And yet, most radio personalities are gun-shy about their appearance, as well as the value of having cameras in the studio. We have seen this the past couple years in our AQ study with the “I have a face for radio” agree/disagree statement.
While it's a tongue-in-cheek question, the fact is, 28% of our respondents (men more than women) agree or agree strongly about their appearance not being ready for prime time. In all fairness to Don Imus or Howard Stern, I think it has nothing to do with looks, and everything to do with curiosity, content, and performance.
Perhaps this is also an offshoot of the reality that video cameras have systematically made their way into many radio stations these past few years. Techsurvey data continues to remind us that radio listeners are far more likely to stream video than audio. And video cameras, as well as skilled producers and editors have made their way into many clusters all over the country.
So, why not go a step further? When I look at some of the impressive download data I've seen for daily morning show videos, like the type WMMR's Preston & Steve (“Daily Rush”) and WRIF's Dave & Chuck the Freak (“Peep Show”) post every weekday, I have to wonder why more shows aren't following suit.
There's nothing especially complicated – just a few cameras in the studio, capturing one of the show's best moments each morning. And because the entire show is recorded, it begs the question why some haven't gone the Imus/MSNBC route of providing streaming on on-demand video for the entire show.
And I was encouraged while roaming the halls and attending sessions at the Swisôtel in Chicago last month at Don Anthony's 31st annual Morning Show Boot Camp. I couldn't help but notice how well put together many radio personalities are. Here we were at the industry's conference of on-air talent, and by and large, attendees were not only well-dressed, but many sported a calculated “look.”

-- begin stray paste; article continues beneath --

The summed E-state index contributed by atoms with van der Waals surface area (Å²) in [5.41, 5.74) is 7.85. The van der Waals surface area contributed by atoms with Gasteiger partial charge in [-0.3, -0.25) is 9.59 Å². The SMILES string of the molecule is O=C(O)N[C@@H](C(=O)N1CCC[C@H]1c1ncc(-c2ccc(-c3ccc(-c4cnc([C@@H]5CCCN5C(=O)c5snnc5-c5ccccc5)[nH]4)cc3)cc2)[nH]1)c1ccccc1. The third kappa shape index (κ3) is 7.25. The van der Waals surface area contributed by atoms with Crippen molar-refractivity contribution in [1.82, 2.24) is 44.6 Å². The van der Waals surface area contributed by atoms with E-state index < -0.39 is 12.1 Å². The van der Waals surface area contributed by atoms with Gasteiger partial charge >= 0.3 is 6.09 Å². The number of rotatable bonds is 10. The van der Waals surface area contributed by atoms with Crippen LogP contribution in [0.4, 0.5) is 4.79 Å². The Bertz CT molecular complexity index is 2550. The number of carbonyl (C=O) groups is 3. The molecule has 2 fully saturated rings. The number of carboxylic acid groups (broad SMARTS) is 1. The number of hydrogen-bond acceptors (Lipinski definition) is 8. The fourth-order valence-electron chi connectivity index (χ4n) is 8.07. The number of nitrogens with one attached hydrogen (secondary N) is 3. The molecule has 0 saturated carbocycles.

Whether it was the “Breakfast Club” from Power 105.1 in NYC, where the “Women's Forum” where the entire group looked camera-ready, or just on-air people and producers hanging out at Boot Camp, it was impossible not to notice how good everyone looked, and why radio personalities are becoming increasingly cognizant of not just how they sound but how they appear.
At a time when broadcast radio is in need of an update to its traditional recipe, the visual, behind-the-scenes side of radio could change the game for fans and advertisers. It has become less about being a passive listener, and more about experiences – something that's well within the capability of most radio stations and many of its leading personalities. And let's not forget the matter of product placement.
This is especially true for so-called daypart personalities, often limited in their ability to show their emotions or humor because of limited time. Now, they have a stage with which to
Yes, it requires a different level of preparation, new skills, and a focus on different aspects of performance an entertainment. But to be continue to be a relevant part of people's lives and routines, radio may have to reinvent its presence. Video is a powerful tool that only MTV and Vh1 had.
Sorry, James Cridland. No lazy Buggles references here to “video saved the radio star.”
But it may, in fact, come true.